Subluxation

Ankle painPulleys, hinges, and cables work best when they are in their correct position. If they get knocked out of place, they may still work, but they will be highly inefficient or unable to do their intended task correctly. It also puts the whole machine at risk for a malfunction. Your body’s structures have specific positions for their functions as well. Subluxation can painfully strain your lower limbs and risk more serious damage.

What Does That Mean, Anyway?

Subluxation means partial dislocation from the natural position. Something causes tissues to slide out of their normal location when they are being used and slide back when they relax—weakening and damaging them over time. In the feet, typically this happens with partial peroneal tendon dislocation. The peroneal tendons connect muscles in the lower leg to the outside of the foot at the base of the fifth metatarsal, allowing your foot to pull outward and downward. These tendons run behind the outer bump on your ankle and are held in place there by a ligament called a retinaculum. If anything damages the retinaculum, it isn’t able to maintain the tendons’ position, and they can subluxate forward.

Typically this condition develops after a traumatic injury like an ankle sprain, though the shape of your ankle bones may predispose you to it. Typically you feel a popping sensation on the outside of your ankle when you try to move your foot. You may even see the tendons moving out of place. Generally the tissues are painful and tender. You might have swelling on the outside of the ankle as well. This condition does need to be cared for right away. Ignoring it increases your risk of a full dislocation or a tissue rupture.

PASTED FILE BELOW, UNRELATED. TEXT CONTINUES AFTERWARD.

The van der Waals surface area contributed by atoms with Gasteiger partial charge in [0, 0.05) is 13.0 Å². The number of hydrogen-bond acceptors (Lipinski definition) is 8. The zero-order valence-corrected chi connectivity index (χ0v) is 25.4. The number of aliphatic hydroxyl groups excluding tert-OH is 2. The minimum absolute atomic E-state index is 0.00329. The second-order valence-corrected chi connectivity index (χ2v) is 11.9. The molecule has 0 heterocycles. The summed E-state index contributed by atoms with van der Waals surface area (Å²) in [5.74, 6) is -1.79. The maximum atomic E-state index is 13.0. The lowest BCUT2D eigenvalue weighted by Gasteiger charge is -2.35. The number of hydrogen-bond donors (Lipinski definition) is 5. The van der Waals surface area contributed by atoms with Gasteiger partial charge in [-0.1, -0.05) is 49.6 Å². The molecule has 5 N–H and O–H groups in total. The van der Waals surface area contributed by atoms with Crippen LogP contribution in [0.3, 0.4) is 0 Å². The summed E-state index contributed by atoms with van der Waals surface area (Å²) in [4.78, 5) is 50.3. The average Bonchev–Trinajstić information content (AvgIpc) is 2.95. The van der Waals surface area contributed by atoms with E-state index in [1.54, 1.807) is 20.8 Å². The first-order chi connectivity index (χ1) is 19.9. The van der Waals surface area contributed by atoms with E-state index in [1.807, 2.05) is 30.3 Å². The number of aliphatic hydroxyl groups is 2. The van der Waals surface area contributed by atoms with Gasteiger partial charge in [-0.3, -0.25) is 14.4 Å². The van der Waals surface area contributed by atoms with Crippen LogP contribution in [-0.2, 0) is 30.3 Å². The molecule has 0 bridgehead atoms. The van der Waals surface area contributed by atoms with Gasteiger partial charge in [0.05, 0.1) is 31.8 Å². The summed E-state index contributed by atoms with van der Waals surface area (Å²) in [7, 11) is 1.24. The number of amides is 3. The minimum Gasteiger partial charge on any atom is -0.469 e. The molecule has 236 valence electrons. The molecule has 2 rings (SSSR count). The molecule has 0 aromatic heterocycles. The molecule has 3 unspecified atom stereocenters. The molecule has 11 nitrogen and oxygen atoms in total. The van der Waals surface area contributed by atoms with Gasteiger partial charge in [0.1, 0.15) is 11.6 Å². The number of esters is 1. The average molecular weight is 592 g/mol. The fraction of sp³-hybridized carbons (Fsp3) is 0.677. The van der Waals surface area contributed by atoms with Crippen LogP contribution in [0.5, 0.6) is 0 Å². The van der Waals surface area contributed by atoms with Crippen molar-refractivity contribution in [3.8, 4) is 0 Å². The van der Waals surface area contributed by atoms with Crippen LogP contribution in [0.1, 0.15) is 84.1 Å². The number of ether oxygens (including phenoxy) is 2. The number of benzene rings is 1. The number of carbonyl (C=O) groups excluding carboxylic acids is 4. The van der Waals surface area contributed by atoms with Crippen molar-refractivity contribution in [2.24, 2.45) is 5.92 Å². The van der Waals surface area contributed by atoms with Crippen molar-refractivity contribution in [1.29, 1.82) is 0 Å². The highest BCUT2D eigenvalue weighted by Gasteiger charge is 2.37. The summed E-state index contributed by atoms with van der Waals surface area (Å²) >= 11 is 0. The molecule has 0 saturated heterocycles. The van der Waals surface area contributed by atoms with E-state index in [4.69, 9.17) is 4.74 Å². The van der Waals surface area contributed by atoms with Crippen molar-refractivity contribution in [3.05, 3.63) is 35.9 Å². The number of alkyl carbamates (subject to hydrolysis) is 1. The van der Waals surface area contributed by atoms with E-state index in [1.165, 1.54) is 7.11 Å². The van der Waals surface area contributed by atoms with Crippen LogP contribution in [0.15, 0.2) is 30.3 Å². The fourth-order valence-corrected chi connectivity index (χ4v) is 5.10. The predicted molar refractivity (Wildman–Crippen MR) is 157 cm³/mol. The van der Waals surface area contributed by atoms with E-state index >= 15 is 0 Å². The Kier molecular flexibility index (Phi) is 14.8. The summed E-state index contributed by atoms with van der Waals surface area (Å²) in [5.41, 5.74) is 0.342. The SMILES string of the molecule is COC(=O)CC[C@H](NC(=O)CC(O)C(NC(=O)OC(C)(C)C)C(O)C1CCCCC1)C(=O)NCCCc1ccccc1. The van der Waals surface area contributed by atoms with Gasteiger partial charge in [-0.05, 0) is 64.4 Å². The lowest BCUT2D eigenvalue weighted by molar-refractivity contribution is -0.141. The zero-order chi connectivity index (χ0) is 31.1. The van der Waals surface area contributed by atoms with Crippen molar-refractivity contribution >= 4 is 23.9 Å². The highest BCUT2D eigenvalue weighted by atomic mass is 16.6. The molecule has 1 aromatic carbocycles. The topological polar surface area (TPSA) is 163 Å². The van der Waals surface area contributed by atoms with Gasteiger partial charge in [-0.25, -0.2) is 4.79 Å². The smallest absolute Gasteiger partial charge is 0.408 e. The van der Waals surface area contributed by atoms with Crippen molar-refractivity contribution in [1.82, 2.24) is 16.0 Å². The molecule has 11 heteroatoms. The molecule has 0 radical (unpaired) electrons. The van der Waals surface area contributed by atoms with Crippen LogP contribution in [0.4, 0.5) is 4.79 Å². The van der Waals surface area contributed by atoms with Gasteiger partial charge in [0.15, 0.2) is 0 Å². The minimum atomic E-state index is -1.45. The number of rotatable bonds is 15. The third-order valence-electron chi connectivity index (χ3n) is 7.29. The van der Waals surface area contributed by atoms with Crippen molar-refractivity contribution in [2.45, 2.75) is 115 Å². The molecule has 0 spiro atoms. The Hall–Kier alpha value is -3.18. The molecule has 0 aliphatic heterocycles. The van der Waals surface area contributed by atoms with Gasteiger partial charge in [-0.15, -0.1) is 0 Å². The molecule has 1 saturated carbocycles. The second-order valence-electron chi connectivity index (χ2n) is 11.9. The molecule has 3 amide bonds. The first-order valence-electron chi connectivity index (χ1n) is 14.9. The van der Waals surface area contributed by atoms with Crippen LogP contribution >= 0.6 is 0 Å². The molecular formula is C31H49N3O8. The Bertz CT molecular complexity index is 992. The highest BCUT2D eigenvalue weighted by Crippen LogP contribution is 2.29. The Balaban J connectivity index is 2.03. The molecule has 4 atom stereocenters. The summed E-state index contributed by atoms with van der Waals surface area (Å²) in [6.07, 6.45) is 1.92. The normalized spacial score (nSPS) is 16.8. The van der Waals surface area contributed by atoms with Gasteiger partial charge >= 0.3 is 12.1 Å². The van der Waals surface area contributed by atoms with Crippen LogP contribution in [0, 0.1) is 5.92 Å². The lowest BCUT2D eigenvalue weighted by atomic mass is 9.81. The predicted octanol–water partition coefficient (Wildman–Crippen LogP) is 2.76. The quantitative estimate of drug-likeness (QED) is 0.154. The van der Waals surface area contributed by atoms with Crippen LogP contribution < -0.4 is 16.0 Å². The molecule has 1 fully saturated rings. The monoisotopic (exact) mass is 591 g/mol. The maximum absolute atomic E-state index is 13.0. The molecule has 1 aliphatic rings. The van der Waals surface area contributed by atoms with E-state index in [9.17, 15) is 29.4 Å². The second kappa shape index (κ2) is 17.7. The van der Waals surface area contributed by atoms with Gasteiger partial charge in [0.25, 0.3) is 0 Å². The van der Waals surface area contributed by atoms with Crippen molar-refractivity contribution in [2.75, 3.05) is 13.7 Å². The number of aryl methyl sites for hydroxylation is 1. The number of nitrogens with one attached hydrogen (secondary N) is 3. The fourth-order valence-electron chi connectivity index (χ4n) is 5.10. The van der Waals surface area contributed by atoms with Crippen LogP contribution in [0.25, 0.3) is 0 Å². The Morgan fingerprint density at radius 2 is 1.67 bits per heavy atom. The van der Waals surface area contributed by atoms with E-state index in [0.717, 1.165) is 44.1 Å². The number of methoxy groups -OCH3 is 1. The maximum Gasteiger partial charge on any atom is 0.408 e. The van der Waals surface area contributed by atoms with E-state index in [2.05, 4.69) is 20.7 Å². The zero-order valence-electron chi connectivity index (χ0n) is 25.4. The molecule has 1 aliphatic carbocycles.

How Do You Treat That?

Our podiatrists will be able to diagnose peroneal tendon subluxation after a full examination of your foot and ankle. Several tests of your foot movement and diagnostic images can determine the specific problem and its extent. Then our expert staff can help you begin a treatment plan targeted for your unique situation.

You may or may not need surgery depending on the damage to the peroneal tendons and the retinaculum ligament. If you do not require surgery, you will still need to have your foot immobilized in cast or walking boot for several weeks to avoid re-straining the injured tissues as they rest and recover. You’ll need to ice the tendons to help lower inflammation and swelling as well. After the various connective tissues have recovered, you can begin physical therapy to restore your full strength and range of motion.

Many times, however, this injury needs surgical intervention—especially if the condition was not addressed soon enough. The tendons and the retinaculum will need to be repaired and realigned so they are in the correct position. This can be done various ways, including reshaping the natural groove for the connective tissues so that they are less likely to subluxate. Once your foot has recovered from the procedure, you’ll need therapy to rebuild your lower limb strength and stability.

Subluxation of the peroneal tendons is uncomfortable and weakens your whole foot. The damage to your connective tissues worsens the longer it goes untreated, too. Pain in your lower limbs is not normal and should always be addressed before it gets out of hand. Don’t wait until surgery is your only option for healing. Contact Akmal Atmar, D.P.M. at Country Foot Care in New York for an appointment or more information by using our website contact page or calling us at (516) 741-FEET.

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